In Morgan v. Reading, 3 Smed. & M., 366, where the Mississippi river was in question, it was held that by the common law and the law of Mississippi the owners of the soil on the banks of fresh-water rivers, whatever their magnitude, have the exclusive proprietary right therein to the middle of the stream, subject only to the right of passage thereon as a highway, where the stream admits of it, and that the acts of congress making the river a common highway, and forever free to the citizens of the United States, gave an easement over the river only, and did not alter the rule of the common law as to the banks of the river or the rights of the owners of the soil therein.

It was held further that the banks of a stream not technically navigable are private property subject to the exclusive appropriation of the owner, and are not subject to the use of the public, although the river itself be a public highway, the use of which may not be interrupted, even by the owner. Whether the exclusive right of use by the owner of the soil extends beyond low water mark on the Mississippi river, the court left undecided.

In the Steamboat Magnolia v. Marshall, 39 Miss. 110, that question was decided. It was held that the Mississippi river is not, above tide water, a navigable stream in the technical sense of that term, and is in all respects subject to the rules of the common law regulating the rights of the public and of riparian proprietors in fresh-water streams capable of being navigated.

The authority of Morgan v. Reading and the Steamboat Magnolia v. Marshall was recognized in N. O., M. & C. R. R. Co. v. Frederick, 46 Miss. 9, 10, and the first case was cited in Boom Co. v. Dixon, 77 Miss. 593, as authority.

The law being thus established, Fritz claims he has title to the bed of Horn Lake, and the fight to take fish from it as his private property, and that the state or the public has no interest in the land or the water, and no right to direct or control him in the use of either. The lake is not navigable in any sense. Gaston v. Mace, 33 W.Va. 14 (10 S. E. Rep., 60; 25 Am. St. Rep., 862); Burke Co. Commissioners v. Catawba Land CO., 116 N.C. 731 (21 S. E. Rep., 941).

Chief Justice Sharkey, in his opinion in Morgan v. Reading, stated that the riparian owner owned the fish in nontidal rivers, or rivers not navigable, and that such right extended to the middle of the river, where he owned on one side, and referred to Adams v. Pease, 2 Conn. 481; Ingraham v. Wilkinson, 4 Pick. (Mass.), 968; Commonwealth v. Chapin, 5 Pick., 199, as authority.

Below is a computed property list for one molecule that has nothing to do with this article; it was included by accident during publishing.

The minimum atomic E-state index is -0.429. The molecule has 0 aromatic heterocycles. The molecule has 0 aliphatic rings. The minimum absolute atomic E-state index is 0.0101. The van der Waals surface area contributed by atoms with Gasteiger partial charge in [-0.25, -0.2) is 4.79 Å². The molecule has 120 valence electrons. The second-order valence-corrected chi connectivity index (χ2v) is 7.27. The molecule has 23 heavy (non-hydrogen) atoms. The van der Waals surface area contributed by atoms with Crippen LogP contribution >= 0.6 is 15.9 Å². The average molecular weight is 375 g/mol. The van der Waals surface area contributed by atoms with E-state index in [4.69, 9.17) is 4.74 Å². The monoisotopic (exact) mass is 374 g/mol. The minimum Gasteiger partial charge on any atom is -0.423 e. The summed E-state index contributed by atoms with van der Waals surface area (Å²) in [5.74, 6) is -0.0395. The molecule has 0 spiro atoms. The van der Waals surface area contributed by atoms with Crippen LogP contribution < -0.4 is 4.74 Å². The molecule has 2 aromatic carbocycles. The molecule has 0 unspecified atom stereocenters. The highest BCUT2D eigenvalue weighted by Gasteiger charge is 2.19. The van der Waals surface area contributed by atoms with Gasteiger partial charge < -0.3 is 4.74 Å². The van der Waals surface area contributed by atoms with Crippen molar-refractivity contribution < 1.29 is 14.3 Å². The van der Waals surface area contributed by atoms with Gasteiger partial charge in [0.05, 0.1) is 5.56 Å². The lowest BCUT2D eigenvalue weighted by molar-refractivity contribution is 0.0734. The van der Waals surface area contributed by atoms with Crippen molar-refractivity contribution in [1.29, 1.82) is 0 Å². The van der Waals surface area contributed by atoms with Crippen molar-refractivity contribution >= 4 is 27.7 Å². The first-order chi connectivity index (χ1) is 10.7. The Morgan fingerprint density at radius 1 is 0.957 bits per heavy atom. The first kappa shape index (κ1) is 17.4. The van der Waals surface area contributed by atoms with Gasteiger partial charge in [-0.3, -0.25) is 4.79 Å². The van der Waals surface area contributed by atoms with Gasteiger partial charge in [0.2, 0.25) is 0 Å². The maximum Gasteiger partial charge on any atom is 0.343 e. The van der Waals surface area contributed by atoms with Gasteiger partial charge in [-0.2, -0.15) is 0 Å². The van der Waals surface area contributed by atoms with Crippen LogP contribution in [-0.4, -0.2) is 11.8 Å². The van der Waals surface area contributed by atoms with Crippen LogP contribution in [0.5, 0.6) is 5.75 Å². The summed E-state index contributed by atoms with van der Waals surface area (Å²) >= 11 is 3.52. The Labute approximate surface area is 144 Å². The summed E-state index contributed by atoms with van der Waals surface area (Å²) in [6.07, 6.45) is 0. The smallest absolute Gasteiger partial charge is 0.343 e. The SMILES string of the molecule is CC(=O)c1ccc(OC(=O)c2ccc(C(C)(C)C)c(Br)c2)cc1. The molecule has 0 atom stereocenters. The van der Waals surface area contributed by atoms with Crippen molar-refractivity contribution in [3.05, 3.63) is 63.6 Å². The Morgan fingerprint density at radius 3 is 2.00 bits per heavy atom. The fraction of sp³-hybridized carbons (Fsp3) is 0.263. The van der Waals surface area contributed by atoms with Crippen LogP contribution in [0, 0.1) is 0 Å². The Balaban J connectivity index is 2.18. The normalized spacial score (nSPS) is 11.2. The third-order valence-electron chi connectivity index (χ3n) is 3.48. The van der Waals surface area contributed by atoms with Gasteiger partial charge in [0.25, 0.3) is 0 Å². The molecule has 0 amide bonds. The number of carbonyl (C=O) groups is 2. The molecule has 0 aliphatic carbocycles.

In determining Fritz's title to the soil of Horn Lake, and his right to take the fish from it, the court is not concerned 'with the question of the navigability in fast of the lake, or the right of floating in the public, or any adjacent proprietor or other portions of the lake. These rights have nothing to do with the title to the soft or the right to take the fish. They exist independently of each other. 1 Farnham on Waters & Water Rights, secs. 231 and 28g, p. 119; Gould on Waters, sees. 55m, 63, 110, and 196; Magnolia v. Marshall, 39 Miss. 110.

It has been frequently decided that the right to navigate a nontidal water does not include the right to take fish from such water, and that such right belongs to the owner of the. soil under the water. 2 Farnham on Waters & Water Rights, sec. 368b, pp. 1364, 1365; Smith v. Andrews Law Rep., 9 Chy., 693; Leconfield v. Lonsdale, Law Rep., 5 Common Pleas., 665.

William Williams, and R. L. Dabney, contra.

Horn Lake has a pass into the Mississippi river, both in Tennessee and in Mississippi, through which fish can freely pass, and even steamboats in high water. As to whether this state of facts makes it a public water, see 13 Am. & Eng. Ency. Law (2d ed.), 568 et seq. Now if this is not a private pool, Fritz cannot take fish on his own land in violation of the game and fish laws. On this proposition, see the authority above cited and 14 Am. & Eng. Ency. Law (2d ed.), beginning on p. 661.

Do the ordinances under consideration, and the act of the legislature authorizing the board to pass them, violate that clause of both state and federal constitutions which forbids the taking of private property without due process of law?

A complete answer to this question is found in the case of Lawton v. State, 159 U.S. 136.

The case of Greer v. Connecticut, 161 U.S. 519, is on the constitutionality of a law prohibiting the shipping d game out of the state. And while our ordinance does not deal with this subject, the case goes so fully into the question of the right of the state to protect its fish and game that many parts of the opinion are in point, especially as the petition in this case charges that the interstate commerce law is violated by our ordinances.



Louis Fritz was arrested on a charge of violating an ordinance of the board of supervisors of DeSoto county which prohibited the catching of fish in any lake or stream in said county with any seine or net more than seventy-five feet in length or more than six feet in depth or that has smaller meshes than one inch....